Multi-model assessment of the deglacial climatic evolution at high southern latitudes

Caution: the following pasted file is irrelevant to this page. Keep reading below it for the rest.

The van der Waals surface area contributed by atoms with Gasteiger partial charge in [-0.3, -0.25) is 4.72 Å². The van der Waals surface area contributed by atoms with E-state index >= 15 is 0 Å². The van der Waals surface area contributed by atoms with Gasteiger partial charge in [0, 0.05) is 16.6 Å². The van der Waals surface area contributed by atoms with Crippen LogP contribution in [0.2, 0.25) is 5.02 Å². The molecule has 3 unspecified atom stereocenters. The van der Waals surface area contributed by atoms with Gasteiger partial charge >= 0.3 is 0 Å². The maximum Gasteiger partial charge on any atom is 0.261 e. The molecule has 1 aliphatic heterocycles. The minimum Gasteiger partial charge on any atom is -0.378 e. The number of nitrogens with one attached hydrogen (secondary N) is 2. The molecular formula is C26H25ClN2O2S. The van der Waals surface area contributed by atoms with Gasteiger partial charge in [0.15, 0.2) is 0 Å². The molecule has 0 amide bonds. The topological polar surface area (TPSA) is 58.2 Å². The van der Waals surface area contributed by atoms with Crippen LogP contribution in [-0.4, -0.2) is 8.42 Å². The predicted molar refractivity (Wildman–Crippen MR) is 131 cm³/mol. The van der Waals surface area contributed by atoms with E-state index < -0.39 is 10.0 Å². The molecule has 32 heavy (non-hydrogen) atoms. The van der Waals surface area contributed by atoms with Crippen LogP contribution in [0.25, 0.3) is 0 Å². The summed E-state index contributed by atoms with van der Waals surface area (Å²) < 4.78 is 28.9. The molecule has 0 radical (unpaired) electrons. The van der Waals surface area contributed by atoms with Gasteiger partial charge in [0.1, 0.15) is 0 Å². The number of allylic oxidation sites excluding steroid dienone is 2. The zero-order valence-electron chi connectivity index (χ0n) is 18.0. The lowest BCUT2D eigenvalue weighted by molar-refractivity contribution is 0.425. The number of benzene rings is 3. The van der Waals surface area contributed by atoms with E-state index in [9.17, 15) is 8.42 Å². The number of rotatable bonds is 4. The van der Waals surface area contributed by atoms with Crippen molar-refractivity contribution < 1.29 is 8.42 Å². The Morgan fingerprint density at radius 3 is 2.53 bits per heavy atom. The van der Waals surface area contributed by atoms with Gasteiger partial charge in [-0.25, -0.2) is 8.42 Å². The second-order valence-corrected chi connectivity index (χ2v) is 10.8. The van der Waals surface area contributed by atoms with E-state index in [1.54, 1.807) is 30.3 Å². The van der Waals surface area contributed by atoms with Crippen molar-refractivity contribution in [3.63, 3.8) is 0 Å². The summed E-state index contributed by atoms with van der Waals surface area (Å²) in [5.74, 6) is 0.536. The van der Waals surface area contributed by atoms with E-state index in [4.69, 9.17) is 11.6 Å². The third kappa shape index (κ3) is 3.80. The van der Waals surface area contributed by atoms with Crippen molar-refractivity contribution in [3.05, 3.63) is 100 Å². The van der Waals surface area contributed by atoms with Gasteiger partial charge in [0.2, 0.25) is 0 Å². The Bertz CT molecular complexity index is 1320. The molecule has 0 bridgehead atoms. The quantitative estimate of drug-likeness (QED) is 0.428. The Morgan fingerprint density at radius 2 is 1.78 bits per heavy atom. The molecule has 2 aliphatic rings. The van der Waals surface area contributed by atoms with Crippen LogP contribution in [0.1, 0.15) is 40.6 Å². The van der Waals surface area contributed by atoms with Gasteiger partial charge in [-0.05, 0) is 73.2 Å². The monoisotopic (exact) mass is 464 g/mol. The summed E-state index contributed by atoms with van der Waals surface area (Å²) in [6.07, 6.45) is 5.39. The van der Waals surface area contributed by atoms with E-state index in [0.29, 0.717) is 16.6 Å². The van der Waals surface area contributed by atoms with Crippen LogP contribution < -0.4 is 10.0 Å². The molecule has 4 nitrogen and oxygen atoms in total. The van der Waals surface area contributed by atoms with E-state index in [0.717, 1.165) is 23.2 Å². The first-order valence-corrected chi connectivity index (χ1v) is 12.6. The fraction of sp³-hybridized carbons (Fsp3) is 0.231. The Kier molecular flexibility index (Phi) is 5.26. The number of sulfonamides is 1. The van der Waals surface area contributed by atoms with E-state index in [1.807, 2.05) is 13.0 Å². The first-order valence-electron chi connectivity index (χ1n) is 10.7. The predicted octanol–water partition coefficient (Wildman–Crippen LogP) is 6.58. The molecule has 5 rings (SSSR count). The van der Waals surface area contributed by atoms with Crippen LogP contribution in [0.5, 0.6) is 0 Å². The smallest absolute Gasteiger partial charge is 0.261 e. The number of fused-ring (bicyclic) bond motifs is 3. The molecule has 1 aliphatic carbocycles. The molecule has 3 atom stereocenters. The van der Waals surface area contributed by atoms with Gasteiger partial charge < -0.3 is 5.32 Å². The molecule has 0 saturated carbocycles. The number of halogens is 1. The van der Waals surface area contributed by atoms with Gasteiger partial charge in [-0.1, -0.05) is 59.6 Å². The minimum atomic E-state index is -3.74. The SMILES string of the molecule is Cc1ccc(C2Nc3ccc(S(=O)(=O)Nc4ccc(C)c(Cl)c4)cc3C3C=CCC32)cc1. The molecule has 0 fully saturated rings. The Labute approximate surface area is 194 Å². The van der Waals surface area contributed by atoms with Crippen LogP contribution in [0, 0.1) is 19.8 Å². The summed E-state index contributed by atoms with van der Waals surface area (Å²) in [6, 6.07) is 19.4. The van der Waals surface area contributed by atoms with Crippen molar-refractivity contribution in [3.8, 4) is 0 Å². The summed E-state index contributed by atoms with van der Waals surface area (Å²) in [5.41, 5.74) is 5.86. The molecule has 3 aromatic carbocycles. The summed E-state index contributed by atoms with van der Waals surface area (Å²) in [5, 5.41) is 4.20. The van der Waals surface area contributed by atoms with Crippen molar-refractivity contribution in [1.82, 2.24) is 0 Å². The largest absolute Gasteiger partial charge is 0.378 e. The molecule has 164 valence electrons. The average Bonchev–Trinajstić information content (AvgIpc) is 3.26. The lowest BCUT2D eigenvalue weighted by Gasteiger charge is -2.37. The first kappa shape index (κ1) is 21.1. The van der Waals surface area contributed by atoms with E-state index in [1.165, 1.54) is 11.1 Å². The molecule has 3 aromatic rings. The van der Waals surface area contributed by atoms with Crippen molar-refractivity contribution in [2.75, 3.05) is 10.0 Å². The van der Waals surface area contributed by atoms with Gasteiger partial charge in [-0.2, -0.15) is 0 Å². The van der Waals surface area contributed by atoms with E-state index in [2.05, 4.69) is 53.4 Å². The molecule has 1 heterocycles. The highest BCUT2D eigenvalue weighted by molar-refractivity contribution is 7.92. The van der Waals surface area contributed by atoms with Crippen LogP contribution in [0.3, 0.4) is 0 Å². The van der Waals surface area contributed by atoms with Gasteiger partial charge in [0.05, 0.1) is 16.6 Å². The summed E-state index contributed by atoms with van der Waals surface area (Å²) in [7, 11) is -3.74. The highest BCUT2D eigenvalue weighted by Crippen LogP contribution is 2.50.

Abstract. The quaternary climate is characterised by glacial-interglacial cycles, with the most recent transition from the last glacial maximum to the present interglacial (the last deglaciation) occurring between ~ 21 and 9 ka. While the deglacial warming at southern high latitudes is mostly in phase with atmospheric CO2 concentrations, some proxy records have suggested that the onset of the warming occurred before the CO2 increase. In addition, southern high latitudes exhibit a cooling event in the middle of the deglaciation (15–13 ka) known as the Antarctic Cold Reversal (ACR). In this study, we analyse transient simulations of the last deglaciation performed by six different climate models as part of the 4th phase of the Paleoclimate Modelling Intercomparison Project (PMIP4) to understand the processes driving southern high latitude surface temperature changes. While proxy records from West Antarctica and the Pacific sector of the Southern Ocean suggest the presence of an early warming before 18 ka, only half the models show a significant warming (~1 °C or ~10 % of the total deglacial warming). All models simulate a major warming during Heinrich stadial 1 (HS1, 18–15 ka), greater than the early warming, in response to the CO2 increase. Moreover, simulations in which the AMOC weakens show a more significant warming during HS1 as a result. During the ACR, simulations with an abrupt increase in the AMOC exhibit a cooling in southern high latitudes, while those with a reduction in the AMOC in response to rapid meltwater exhibit warming. We find that all climate models simulate a southern high latitude cooling in response to an AMOC increase with a response timescale of several hundred years, suggesting the model’s sensitivity of AMOC to meltwater, and the meltwater forcing in the North Atlantic and Southern Ocean affect southern high latitudes temperature changes. Thus, further work needs to be carried out to understand the deglacial AMOC evolution with the uncertainties in meltwater history. Finally, we do not find substantial changes in simulated Southern Hemisphere westerlies nor in the Southern Ocean meridional circulation during deglaciation, suggesting the need to better understand the processes leading to changes in southern high latitude atmospheric and oceanic circulation as well as the processes leading to the deglacial atmospheric CO2 increase.
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